- Series:Humans, Transcript English
“His lord said unto him, Well done, thou good and faithful servant: thou hast been faithful over a few things, I will make thee ruler over many things: enter thou into the joy of thy lord.”
In another Creation Moment, I described the natural ability of a sportsman like David Beckham and how his work could be defined by math. When we consider great sportsmen, we consider the link between talent and what they have done with that talent.
A great soccer player like Beckham, for example, has a God-given talent, whether or not they acknowledge this. I have the ability to describe the bending free kick by math, but I could not actually kick the ball this way even if I practiced for hours every day. God has given me one talent, and Beckham another.
In any sport, however, we occasionally come across players where we think that their talent has been wasted. I can think of one British soccer player of the past who showed early promise but who developed an unfortunate and public addiction to alcohol.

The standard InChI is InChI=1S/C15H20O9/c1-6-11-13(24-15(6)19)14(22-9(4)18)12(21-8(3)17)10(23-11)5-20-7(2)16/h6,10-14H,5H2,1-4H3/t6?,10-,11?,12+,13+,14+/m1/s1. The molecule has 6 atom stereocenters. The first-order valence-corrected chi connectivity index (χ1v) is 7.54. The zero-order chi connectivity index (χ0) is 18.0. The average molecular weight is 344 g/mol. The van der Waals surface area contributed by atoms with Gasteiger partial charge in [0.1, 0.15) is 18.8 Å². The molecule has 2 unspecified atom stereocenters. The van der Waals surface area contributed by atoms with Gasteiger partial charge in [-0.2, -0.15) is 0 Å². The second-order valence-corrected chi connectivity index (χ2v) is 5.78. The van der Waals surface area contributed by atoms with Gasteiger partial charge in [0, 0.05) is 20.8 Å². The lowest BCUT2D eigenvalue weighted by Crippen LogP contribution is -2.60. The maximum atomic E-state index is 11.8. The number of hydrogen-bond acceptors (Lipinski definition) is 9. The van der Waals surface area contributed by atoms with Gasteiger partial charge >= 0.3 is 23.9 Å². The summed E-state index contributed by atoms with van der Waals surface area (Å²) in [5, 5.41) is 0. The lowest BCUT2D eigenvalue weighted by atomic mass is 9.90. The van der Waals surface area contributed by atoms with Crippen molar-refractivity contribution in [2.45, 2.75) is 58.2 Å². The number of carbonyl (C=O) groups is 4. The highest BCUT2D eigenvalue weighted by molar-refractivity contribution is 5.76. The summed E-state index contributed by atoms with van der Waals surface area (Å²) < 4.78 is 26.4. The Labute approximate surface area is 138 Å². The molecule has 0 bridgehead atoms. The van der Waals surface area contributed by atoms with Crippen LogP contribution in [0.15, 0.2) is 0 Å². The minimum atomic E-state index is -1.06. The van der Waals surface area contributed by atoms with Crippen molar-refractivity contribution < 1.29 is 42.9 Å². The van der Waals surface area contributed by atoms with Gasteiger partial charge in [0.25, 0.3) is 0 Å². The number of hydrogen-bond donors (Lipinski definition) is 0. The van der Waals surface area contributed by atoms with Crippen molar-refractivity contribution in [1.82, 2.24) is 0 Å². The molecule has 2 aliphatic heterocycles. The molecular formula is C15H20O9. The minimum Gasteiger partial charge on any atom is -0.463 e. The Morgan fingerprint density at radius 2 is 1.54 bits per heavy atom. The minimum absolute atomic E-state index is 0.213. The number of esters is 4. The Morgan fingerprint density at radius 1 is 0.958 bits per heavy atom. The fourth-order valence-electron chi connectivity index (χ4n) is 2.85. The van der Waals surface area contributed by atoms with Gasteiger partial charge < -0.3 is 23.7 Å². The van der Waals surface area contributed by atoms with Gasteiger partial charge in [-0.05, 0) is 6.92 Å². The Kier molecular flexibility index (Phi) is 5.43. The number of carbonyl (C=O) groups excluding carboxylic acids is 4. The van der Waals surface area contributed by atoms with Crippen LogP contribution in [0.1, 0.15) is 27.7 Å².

The relationship between talent and the work done to develop that talent is a biblical concept. In the parable of the talents, the man who started with two talents and who brought back four was commended as highly as the man with five talents who brought back ten. Both men had started with talents, which they did not earn, but were given to them, but both men developed those talents further. It was the man who simply buried his talent who was condemned.
Both the abilities that God has given us and our exercise and development of them are important factors in our lives and in our witness.
Thank You, Lord, for the talents that You have given me. I pray that You will help me develop my talents and not bury them so that You can use me more effectively for the furtherance of Your kingdom. Amen.
Author: Paul F. Taylor
Ref: Spurgeon’s sermon on the Parable of the Talents, , accessed 8/30/017. Image: Adobe Stock Images, licensed to author.